Health Partners International (HPI) implemented a community-based maternal and newborn health programme in Zambia, which resulted in positive changes in nutrition-related behaviour in six rural districts. The DFID-funded Mobilizing Access to Maternal Health Services in Zambia Programme (MAMaZ), implemented between 2010-2013, aimed to improve home-based care of pregnant women and increase their access to essential health services. Over the programme’s lifetime, men’s attitudes towards pregnant women began to change in intervention communities. They took more care to ensure that women had a balanced diet and did not over-exert themselves. The programme’s strategy of including men in community discussion groups and other awareness-raising activities helped to bring about these changes.
Inadequate nutrition is associated with the majority of maternal deaths in Zambia, whether directly or indirectly. Maternal anaemia, for instance, is linked to poor birth outcomes, pregnancy complications and death. Research conducted in Indonesia suggested a link between low calcium intake and pre-eclampsia, and that vitamin A and zinc deficiencies were related with sepsis and haemorrhage. Although these relationships are not fully understood, the provision of basic dietary advice is part of the standard package of care that should be offered to all pregnant women.
Baseline studies undertaken in the MAMaZ districts found knowledge of nutritional needs of pregnant women to be incomplete and, sometimes, misunderstood. Women’s health was also afforded a low priority against a backdrop of poverty, under-employment, food shortages and a range of other hardships faced by rural communities.
“….I have heard of women whose husbands wouldn’t respond to their desire for different food even if it was in their power to do so. Some husbands can’t respond – it’s just too hard for them. They can’t afford.” Female community member, Serenje District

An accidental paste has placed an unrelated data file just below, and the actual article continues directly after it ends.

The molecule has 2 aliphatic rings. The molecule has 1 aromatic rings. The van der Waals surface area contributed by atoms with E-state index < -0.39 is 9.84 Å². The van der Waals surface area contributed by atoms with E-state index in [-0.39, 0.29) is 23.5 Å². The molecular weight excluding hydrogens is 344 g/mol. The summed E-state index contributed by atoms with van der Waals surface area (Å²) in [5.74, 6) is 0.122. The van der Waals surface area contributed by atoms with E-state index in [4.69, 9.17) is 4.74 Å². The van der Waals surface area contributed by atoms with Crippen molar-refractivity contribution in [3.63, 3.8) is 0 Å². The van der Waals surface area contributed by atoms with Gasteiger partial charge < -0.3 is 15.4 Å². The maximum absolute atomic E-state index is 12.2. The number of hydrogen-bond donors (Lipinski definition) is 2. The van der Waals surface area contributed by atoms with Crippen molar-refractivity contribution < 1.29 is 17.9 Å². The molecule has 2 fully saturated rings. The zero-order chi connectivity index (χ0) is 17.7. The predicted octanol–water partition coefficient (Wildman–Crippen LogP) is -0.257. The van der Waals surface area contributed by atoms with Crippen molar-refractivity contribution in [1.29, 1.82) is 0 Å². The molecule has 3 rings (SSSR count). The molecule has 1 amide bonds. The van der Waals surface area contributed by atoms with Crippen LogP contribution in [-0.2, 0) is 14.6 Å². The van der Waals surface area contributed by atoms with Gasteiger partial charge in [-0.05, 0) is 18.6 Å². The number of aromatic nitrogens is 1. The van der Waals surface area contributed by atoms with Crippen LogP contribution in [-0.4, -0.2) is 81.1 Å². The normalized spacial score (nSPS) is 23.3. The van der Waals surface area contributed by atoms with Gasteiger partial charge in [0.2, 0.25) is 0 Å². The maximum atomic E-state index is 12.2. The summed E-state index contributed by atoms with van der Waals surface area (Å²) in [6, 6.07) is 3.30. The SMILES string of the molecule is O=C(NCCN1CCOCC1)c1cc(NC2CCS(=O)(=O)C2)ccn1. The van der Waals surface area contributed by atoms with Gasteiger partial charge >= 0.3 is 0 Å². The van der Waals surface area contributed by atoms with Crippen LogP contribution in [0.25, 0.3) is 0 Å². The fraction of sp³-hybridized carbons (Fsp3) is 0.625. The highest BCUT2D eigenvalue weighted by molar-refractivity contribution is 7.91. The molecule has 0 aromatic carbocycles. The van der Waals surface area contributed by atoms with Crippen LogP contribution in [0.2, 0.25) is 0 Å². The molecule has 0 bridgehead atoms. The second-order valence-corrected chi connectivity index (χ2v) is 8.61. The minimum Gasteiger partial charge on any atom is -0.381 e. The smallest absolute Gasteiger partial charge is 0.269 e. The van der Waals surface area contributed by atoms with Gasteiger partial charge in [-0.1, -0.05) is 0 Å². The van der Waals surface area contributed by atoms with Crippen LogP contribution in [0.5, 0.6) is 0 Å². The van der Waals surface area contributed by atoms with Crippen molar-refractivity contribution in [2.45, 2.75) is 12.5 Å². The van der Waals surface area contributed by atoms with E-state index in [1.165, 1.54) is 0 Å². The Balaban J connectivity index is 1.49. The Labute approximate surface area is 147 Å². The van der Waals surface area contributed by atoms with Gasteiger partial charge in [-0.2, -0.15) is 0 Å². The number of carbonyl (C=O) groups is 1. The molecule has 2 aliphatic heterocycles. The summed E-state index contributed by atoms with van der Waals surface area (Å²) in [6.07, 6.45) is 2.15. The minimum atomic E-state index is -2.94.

Studies also found that pregnant women who were given dietary advice during antenatal care sessions were not always able to act on it if they were reliant on men to purchase food, or if older women in the household disapproved of them getting special treatment. MAMaZ’s response was to raise awareness on the need for special care during pregnancy, targeting the entire community so that women could begin to look after their health in an enabling environment without fear of disapproval.
A participatory community discussion group methodology was used to engage communities on a range of maternal and newborn health issues. In these sessions communities learned about protective foods such as bean or pumpkin leaves, sweet potato leaves, cassava leaves; body building foods such as beans, groundnuts, chicken, eggs, goat meat; and energy foods such as cassava, maize meal, millet, sorghum, and rice. The groups discussed how they could help pregnant women to have a balanced diet, particularly in situations where food was in short supply, and specific actions were agreed. For example, one community established a ‘safe motherhood garden’ that aimed to provide food on a sustainable basis for pregnant women. Other changes occurred at the household level, with many men making a commitment to supply the foods that women required.
“In the past I wasn’t allowing my wife to deliver in the health facility. I have now learnt from the Mama SMAGs [community health volunteers] that this is not safe. I have also learnt to save money and food whenever my wife is pregnant. This can make ‘things’ easy in case of difficulties during my wife’s pregnancy. We can have enough food as we wait for her to deliver at the health centre”.
The programme also encouraged District Health Management Teams to involve their nutritional staff in the provision of on-going mentoring and coaching support to communities. This helped to ensure that nutritional knowledge was sustained over time.
MAMaZ demonstrated that it is feasible to integrate a focus on maternal nutrition into a broad based community maternal and newborn health programme, at a low cost. The MAMaZ community engagement approach is currently being scaled-up at district and national level by a successor programme, MORE MAMaZ, with the financial support of Comic Relief. This new programme will help to ensure that more rural communities have access to basic nutritional information and are supported to use this, leading to improved health outcomes for pregnant women and newborns.
For more information contact Cathy Green at firstname.lastname@example.org
 Reported in The Safe Motherhood Action Agenda: Priorities for the Next Decade, 1998, Family Care International and Inter-Agency Group on Safe Motherhood.